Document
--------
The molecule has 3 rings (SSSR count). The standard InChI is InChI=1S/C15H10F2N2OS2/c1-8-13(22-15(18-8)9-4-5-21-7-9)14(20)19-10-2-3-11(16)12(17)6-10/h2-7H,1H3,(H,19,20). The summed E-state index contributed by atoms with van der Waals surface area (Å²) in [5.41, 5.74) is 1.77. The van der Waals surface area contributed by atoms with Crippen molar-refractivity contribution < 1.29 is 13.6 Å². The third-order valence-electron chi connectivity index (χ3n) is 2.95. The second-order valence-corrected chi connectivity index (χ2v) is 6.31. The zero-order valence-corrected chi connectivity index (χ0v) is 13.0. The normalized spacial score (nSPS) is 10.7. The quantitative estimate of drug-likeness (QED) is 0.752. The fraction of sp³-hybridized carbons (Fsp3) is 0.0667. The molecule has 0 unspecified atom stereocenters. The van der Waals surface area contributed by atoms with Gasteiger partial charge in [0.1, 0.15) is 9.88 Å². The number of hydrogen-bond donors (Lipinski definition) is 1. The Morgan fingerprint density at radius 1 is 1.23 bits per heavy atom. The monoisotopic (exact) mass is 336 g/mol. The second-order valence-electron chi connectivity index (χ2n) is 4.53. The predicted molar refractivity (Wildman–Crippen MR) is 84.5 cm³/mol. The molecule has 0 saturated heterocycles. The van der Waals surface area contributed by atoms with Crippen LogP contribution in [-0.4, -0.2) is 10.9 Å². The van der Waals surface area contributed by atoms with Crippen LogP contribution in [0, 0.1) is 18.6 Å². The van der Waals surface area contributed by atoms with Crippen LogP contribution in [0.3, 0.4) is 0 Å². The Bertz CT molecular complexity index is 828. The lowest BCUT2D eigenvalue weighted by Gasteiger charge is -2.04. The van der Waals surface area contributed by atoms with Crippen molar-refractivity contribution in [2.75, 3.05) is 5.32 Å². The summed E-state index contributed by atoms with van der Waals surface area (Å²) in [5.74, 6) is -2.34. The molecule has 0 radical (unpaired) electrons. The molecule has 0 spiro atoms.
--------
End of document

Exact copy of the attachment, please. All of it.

The molecule has 3 rings (SSSR count). The standard InChI is InChI=1S/C15H10F2N2OS2/c1-8-13(22-15(18-8)9-4-5-21-7-9)14(20)19-10-2-3-11(16)12(17)6-10/h2-7H,1H3,(H,19,20). The summed E-state index contributed by atoms with van der Waals surface area (Å²) in [5.41, 5.74) is 1.77. The van der Waals surface area contributed by atoms with Crippen molar-refractivity contribution < 1.29 is 13.6 Å². The third-order valence-electron chi connectivity index (χ3n) is 2.95. The second-order valence-corrected chi connectivity index (χ2v) is 6.31. The zero-order valence-corrected chi connectivity index (χ0v) is 13.0. The normalized spacial score (nSPS) is 10.7. The quantitative estimate of drug-likeness (QED) is 0.752. The fraction of sp³-hybridized carbons (Fsp3) is 0.0667. The molecule has 0 unspecified atom stereocenters. The van der Waals surface area contributed by atoms with Gasteiger partial charge in [0.1, 0.15) is 9.88 Å². The number of hydrogen-bond donors (Lipinski definition) is 1. The Morgan fingerprint density at radius 1 is 1.23 bits per heavy atom. The monoisotopic (exact) mass is 336 g/mol. The second-order valence-electron chi connectivity index (χ2n) is 4.53. The predicted molar refractivity (Wildman–Crippen MR) is 84.5 cm³/mol. The molecule has 0 saturated heterocycles. The van der Waals surface area contributed by atoms with Crippen LogP contribution in [-0.4, -0.2) is 10.9 Å². The van der Waals surface area contributed by atoms with Crippen LogP contribution in [0, 0.1) is 18.6 Å². The van der Waals surface area contributed by atoms with Crippen LogP contribution in [0.3, 0.4) is 0 Å². The Bertz CT molecular complexity index is 828. The lowest BCUT2D eigenvalue weighted by Gasteiger charge is -2.04. The van der Waals surface area contributed by atoms with Crippen molar-refractivity contribution in [2.75, 3.05) is 5.32 Å². The summed E-state index contributed by atoms with van der Waals surface area (Å²) in [5.74, 6) is -2.34. The molecule has 0 radical (unpaired) electrons. The molecule has 0 spiro atoms.